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Last pushed: 4 months ago
Short Description
Ubuntu 16.04 Docker container with GCC Compiler for 32-bit ARM
Full Description

GCC-ARM

Docker container for "PCS3732 - Laboratory of Processors" course in Poli-USP with Ubuntu 16.04 image, able to run a 32-bit GCC version for the ARM architecture. Includes basic text editor, command aliases, and Evaluator-7T board support.

Usage

Installation

There are two alternative origins:

  • Pulling from Docker Hub:

    • docker pull epiceric/gcc-arm
  • Building from GitHub source:

    • git clone https://github.com/EpicEric/gcc-arm.git ; cd gcc-arm ; docker build -t epiceric/gcc-arm docker
    • Alternatively, you can clone the repo and run ./build_docker.sh from this directory.

Running

  • Starting an interactive Bash shell:
    • docker run --rm -ti -v "$PWD/src":/home/student/src epiceric/gcc-arm
    • Alternatively, you can run ./run_docker.sh from this directory.
  • You can place files in src/ to mount them to the default directory (/home/student/src/).
    • Or you can specify a custom source directory location with ./run_docker.sh ~/path/to/custom_src or docker run --rm -ti -v "$HOME/path/to/custom_src":/home/student/src epiceric/gcc-arm.
  • Quit with Ctrl-D.

Commands

  • Text editing:
    • less
    • vim
      • You can replace the installed text editor from vim to any apt-get package(s) of your choice by adding build args to build_docker.sh or docker build. Examples:
        • emacs: ./build_docker.sh emacs or docker build -t epiceric/gcc-arm --build-arg EDITORPKG=emacs docker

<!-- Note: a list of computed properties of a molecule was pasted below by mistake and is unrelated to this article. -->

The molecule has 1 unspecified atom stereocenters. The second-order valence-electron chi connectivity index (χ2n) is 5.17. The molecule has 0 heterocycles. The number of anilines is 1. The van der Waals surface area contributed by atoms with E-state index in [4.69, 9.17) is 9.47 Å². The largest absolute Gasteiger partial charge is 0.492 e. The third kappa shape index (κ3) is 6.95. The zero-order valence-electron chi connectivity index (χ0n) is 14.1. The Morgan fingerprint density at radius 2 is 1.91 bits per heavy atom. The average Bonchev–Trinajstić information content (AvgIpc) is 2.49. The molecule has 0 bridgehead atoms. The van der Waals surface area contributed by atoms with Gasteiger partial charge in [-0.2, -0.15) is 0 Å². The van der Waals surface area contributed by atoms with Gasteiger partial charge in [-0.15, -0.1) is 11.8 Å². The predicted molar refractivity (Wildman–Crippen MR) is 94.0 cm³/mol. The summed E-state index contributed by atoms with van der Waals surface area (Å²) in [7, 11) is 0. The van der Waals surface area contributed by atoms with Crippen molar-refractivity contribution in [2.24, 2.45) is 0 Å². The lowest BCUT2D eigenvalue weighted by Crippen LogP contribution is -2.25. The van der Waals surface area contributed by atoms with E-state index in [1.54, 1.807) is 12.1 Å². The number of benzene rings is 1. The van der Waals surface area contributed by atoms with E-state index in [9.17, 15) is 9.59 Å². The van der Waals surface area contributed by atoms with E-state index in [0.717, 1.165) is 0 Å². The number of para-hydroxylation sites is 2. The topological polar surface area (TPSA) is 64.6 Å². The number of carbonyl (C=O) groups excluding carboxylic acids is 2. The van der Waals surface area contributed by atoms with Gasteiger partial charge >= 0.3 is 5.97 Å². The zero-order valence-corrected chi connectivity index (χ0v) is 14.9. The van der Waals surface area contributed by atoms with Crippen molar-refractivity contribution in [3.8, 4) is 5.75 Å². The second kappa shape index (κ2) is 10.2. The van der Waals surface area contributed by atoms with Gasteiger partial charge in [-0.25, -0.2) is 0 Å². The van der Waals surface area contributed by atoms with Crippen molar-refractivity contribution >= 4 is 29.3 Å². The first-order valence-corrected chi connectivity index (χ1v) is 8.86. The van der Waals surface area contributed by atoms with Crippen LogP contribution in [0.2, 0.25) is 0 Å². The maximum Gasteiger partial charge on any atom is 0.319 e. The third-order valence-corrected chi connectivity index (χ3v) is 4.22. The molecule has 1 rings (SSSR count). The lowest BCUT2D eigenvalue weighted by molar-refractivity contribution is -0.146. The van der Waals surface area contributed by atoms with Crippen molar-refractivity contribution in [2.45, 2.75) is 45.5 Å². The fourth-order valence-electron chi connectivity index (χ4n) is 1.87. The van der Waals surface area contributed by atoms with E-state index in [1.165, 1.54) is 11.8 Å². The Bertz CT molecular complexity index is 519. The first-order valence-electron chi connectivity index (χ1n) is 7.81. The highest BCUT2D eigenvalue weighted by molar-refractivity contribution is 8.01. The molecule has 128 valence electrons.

• nano and vim: ./build_docker.sh nano vim or docker build -t epiceric/gcc-arm --build-arg EDITORPKG="nano vim" docker
  • Compiling and debugging:
    • arm main.c: Compile from C program main.c to ARM-Assembly main.s.
      • Alias for arm-elf-gcc -S main.c.
    • gcc -o main main.s: Assemble an executable file main from main.s. Receives one or more C or Assembly files as input.
      • Alias for arm-elf-gcc -Wall -g -o main main.s.
    • gdb main: Run main on GDB in Text User Interface.
      • Alias for arm-elf-gdb -tui --command=/home/student/.gdbinit/default main. The .gdbinit/default file loads setup commands for GDB (layout regs ; target sim ; load).
    • For more toolchain commands, list all executables in /gnuarm-3.4.3/bin.

To test the example file item-2-2.s, assemble with gcc and run the compiled program on gdb with the following commands:

  • b main (break main): Set a breakpoint on the main label.
  • r (run): Begin execution.
  • s (step): Execute every command step-by-step.
  • q (quit): Exit GDB once the program is finished.

For documentation on the ARM Assembly language, please refer to the ARM Laboratory Exercises.

Please view the GDB Manual for more information on running GDB.

Advanced

Running on Windows

Note: This solution only appears to work in the regular command line, but not in PowerShell.

Obviously, the shell scripts intended for Bash won't work. But instead, if you have the Docker Toolchain up and running, you can still build the container with the full command.

Running the container however is trickier. It has been reported to work with the extra -e TERM argument and Linux-based syntax for mounted directories (i.e. C:\ drive replaced by /c/). Here is an example:

docker run --rm -ti -v "/c/Users/yourname/path/to/custom_src":/home/student/src -e TERM epiceric/gcc-arm

Connecting to the ARM Evaluator-7T Board